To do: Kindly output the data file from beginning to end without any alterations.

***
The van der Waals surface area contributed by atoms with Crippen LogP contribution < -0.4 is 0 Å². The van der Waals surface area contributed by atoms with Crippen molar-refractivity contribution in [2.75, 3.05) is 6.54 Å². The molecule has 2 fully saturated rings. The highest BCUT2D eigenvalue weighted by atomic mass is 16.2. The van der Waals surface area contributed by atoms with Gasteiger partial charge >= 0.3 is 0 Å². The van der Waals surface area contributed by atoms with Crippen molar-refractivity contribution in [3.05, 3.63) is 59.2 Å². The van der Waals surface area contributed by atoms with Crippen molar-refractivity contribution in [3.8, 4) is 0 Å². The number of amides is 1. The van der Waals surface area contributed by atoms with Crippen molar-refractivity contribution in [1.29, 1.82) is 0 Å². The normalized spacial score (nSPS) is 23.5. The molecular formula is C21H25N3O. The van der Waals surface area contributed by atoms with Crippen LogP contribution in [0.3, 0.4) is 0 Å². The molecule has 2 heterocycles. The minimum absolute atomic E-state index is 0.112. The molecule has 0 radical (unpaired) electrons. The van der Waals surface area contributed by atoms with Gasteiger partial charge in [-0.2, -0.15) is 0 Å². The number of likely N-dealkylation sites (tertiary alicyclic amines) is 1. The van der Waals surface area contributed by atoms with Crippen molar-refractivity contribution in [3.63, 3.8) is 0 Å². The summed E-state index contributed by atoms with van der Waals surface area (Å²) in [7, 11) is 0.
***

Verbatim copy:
The van der Waals surface area contributed by atoms with Crippen LogP contribution < -0.4 is 0 Å². The van der Waals surface area contributed by atoms with Crippen molar-refractivity contribution in [2.75, 3.05) is 6.54 Å². The molecule has 2 fully saturated rings. The highest BCUT2D eigenvalue weighted by atomic mass is 16.2. The van der Waals surface area contributed by atoms with Gasteiger partial charge >= 0.3 is 0 Å². The van der Waals surface area contributed by atoms with Crippen molar-refractivity contribution in [3.05, 3.63) is 59.2 Å². The van der Waals surface area contributed by atoms with Crippen molar-refractivity contribution in [3.8, 4) is 0 Å². The number of amides is 1. The van der Waals surface area contributed by atoms with Crippen molar-refractivity contribution in [1.29, 1.82) is 0 Å². The normalized spacial score (nSPS) is 23.5. The molecular formula is C21H25N3O. The van der Waals surface area contributed by atoms with Crippen LogP contribution in [0.3, 0.4) is 0 Å². The molecule has 2 heterocycles. The minimum absolute atomic E-state index is 0.112. The molecule has 0 radical (unpaired) electrons. The van der Waals surface area contributed by atoms with Gasteiger partial charge in [-0.2, -0.15) is 0 Å². The number of likely N-dealkylation sites (tertiary alicyclic amines) is 1. The van der Waals surface area contributed by atoms with Crippen molar-refractivity contribution in [3.63, 3.8) is 0 Å². The summed E-state index contributed by atoms with van der Waals surface area (Å²) in [7, 11) is 0.